VAQ-33 Firebirds Squadron Patch – Sew On
The squadron was established in 1949 as Composite Squadron VC-33 at NAS Norfolk. It flew the TBM-3E/N/Q Avenger and a few SNB-5 Texans. Its mission was antisubmarine warfare (ASW). It moved to NAS Atlantic City in 1950, where its mission changed to night attack. It sent three detachments to the Korean War aboard carriers, where it distinguished itself in night attack and ECM missions.
In 1952, it adopted the nickname Nighthawks, and in 1956 was redesignated as an All-Weather Attack Squadron VA(AW)-33. In 1958, the squadron moved to NAS Quonset Point, and was soon redesignated Carrier Airborne Early Warning Squadron VAW-33. In 1961, it began providing ASW detachments to antisubmarine carriers in the Atlantic Fleet. In 1966, a VAW-33 detachment supported the recovery of the Gemini IX spacecraft. From 1967-1968, VAW-33 provided carrier-based ECM services in the Vietnam War zone.
Returning to NAS Norfolk in 1970, the squadron, now designated VAQ-33, adopted the Firebirds nickname, and came under operational control of the Fleet Electronic Warfare Support Group. Its new mission was to simulate electronic threats to units of the fleet. Its standard complement of aircraft soon became four ERA-3B Skywarriors, nicknamed Whales, four EA-4F Skyhawks, and one NC-121K Warning Star. Its detachments quickly became requested standard features of exercises in the fleet, simulating missiles and jamming radars from Norway to Hawaii. In 1976, the squadron began operating EF-4B and EF-4J Phantom IIs. In 1977, the Firebirds added a training version of the Whale and became the A-3 Skywarrior fleet replacement squadron (FRS), providing flight training, maintenance training, and carrier qualification services to A-3 crews.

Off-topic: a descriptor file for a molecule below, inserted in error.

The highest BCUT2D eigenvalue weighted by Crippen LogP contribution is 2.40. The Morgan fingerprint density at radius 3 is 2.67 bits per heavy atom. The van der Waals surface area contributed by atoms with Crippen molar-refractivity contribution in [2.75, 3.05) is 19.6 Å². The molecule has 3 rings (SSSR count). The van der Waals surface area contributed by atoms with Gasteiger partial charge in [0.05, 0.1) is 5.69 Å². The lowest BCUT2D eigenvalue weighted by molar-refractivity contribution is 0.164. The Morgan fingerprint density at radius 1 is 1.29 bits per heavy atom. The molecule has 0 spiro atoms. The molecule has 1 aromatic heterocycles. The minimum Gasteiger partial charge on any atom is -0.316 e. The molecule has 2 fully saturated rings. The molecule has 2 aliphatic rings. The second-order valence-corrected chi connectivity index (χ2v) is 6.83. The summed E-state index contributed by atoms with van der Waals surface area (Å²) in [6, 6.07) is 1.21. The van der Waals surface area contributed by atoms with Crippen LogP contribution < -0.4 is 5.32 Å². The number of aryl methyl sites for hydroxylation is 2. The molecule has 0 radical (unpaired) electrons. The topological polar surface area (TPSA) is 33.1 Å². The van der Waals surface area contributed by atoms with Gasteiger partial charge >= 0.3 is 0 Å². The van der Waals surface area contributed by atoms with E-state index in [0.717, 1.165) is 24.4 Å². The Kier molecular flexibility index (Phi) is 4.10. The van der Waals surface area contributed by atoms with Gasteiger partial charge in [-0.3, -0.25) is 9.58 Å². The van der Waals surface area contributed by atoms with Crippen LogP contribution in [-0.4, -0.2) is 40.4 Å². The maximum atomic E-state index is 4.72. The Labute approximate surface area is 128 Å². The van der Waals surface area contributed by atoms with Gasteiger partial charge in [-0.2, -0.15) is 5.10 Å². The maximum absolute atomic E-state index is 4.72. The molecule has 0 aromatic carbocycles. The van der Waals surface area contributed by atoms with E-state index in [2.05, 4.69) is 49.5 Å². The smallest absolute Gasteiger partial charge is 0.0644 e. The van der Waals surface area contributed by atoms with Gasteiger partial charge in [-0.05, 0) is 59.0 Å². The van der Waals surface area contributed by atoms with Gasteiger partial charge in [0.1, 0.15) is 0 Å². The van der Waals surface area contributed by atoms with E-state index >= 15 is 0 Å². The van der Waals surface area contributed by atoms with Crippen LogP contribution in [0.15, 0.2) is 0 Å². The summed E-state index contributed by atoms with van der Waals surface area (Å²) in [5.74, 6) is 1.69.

The squadron moved to NAS Oceana in 1978, soon acquiring four ex-Marine Corps EA-6A Intruders. In 1980, the squadron made its final move, to NAS Key West. A P-3A Orion replaced their NC-121K, which had become the last “Connie” in the Navy.
During its last dozen years, VAQ-33 continued a high tempo of operations supporting the fleet. The EA-6A became its only jet aircraft, while it retained three turboprop Orions. The squadron’s success in its mission was shown by the establishment in 1983 of VAQ-34, a second electronic aggressor squadron. Its role as an A-3 FRS ended with the retirement of the Whale in 1991. The electronic aggressor mission was eventually transferred to the Navy Reserve, and VAQ-33 wound down operations during 1993. In keeping with its “last to fly this airplane” tradition, its EA-6As were the last of their kind retired from service. The squadron was disestablished on 1 October 1993.